GreenCure was developed by renowned plant pathologist Dr. Ken Horst at Cornell University. By combining potassium bicarbonate with special surfactants that spread and stick the solution to plant surfaces, the GreenCure formula creates a synergy of action against fungal diseases. GreenCure splits open fungal spores and dehydrates the spores, effectively killing the Mildew and breaking the fungal life-cycle.
How to Use GreenCure
GreenCure is a powdered product that is mixed with water at two tablespoons per gallon of water. (For tank mixes, see chart below*). Shake well. GreenCure should be applied with a pump or pressure sprayer with a fine mist spray nozzle. Spray to cover both tops and bottoms of leaves and the bines and cones.
Do not saturate to the point of dripping. As will all spraying, it is best to spray in the early morning or late afternoon out of direct hot sunlight to prevent scorching.
Prevention is the Best Course of Disease Control: GreenCure can be sprayed early in the season and throughout the season up to harvest. With all plant diseases, prevention is better than controlling an active infestation—Spray GreenCure as a preventative.
For example, downy Mildew can develop in as little as four hours under the right conditions, so maintaining a thin coating of GreenCure can prevent spore germination. Spraying can be done when environmental conditions are suitable for disease development and as often as every 7 to 14 days.
Use GreenCure at the End of the Season: Downy Mildew will overwinter in the bine stubble and rhizomes. It will become increasingly difficult to control the disease next year if this occurs. After the bines have been cut and removed from the hop yard and the plants are trimming back with clean clippers, the above-ground roots and stubble should be sprayed heavily with GreenCure.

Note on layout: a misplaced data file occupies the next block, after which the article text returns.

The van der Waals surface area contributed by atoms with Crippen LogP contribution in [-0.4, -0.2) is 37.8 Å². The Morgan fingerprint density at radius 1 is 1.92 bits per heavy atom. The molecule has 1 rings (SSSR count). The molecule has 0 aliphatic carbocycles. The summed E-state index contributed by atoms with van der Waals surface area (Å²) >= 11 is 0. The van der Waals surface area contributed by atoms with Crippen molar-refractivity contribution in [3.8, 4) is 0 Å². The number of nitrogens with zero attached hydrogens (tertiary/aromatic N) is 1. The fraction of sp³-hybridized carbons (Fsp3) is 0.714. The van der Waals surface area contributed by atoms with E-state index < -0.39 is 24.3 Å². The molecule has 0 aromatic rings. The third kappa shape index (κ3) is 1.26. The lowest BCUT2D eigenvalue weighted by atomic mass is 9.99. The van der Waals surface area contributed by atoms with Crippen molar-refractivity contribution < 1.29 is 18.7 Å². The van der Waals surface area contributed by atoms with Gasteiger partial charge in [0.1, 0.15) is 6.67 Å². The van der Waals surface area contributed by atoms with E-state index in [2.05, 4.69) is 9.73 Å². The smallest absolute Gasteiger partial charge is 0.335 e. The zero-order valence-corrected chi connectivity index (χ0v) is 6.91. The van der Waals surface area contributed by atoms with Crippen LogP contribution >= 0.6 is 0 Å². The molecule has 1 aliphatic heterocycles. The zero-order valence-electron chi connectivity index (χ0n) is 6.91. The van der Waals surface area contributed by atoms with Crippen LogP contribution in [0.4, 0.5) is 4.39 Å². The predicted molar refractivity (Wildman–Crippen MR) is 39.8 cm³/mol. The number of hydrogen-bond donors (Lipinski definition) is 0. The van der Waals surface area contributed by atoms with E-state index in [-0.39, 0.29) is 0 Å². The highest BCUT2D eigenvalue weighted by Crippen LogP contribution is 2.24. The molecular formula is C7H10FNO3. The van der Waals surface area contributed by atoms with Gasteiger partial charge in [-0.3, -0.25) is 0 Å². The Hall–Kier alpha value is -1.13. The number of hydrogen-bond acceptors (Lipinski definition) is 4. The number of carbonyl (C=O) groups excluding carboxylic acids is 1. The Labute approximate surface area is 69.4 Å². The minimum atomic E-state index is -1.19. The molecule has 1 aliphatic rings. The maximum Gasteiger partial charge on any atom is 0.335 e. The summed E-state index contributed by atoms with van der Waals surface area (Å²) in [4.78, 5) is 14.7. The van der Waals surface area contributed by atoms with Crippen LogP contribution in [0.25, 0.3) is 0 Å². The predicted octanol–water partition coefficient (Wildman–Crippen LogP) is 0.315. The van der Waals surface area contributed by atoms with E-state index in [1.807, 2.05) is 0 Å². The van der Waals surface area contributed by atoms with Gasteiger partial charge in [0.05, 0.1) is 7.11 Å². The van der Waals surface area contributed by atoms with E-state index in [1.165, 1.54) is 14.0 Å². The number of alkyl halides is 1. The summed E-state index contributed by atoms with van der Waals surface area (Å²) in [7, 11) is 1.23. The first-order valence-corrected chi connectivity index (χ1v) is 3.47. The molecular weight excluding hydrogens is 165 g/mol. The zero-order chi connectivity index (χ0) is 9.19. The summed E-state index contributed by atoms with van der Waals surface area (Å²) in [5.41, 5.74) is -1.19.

While GreenCure is not intended as a root drench, it will work against the residual spores on the exposed plant surfaces. Dead leaves and bines should be removed from the hop yard and preferably burned or landfilled.
Check for Disease at First Sign of Plant Growth: According to the “Alternative Field Crops Manual” published by the University of Wisconsin Cooperative Extension;
“The first symptoms of the disease appear in early spring when a part or all of the new shoots arising from a hill may be infected. Badly infected shoots are unable to climb and are stunted, brittle and lighter in color than healthy shoots. These “spikes” are infected internally by the fungus and may carry millions of spores. The spores can be carried by wind or water to other shoots and can infect the tips of healthy shoots.”
If disease symptoms are showing early, it will be vital to spray the new shoots with GreenCure lightly. It may also be wise to test a systemic fungicide that can enter through the roots. Again, control could be pretty tricky if the disease is showing early.
* Mixed at 2 Tbs. Per Gallon of Water
- 1.75 Lbs. (1/2 40oz. Container) = 20 Gallons
- 2.50 Lbs. (1 40oz. Container) = 40 Gallons
- 5.00 Lbs. (2 40oz. Containers) = 80 Gallons
- 10.0 Lbs. (4 40oz. Containers) = 160 Gallons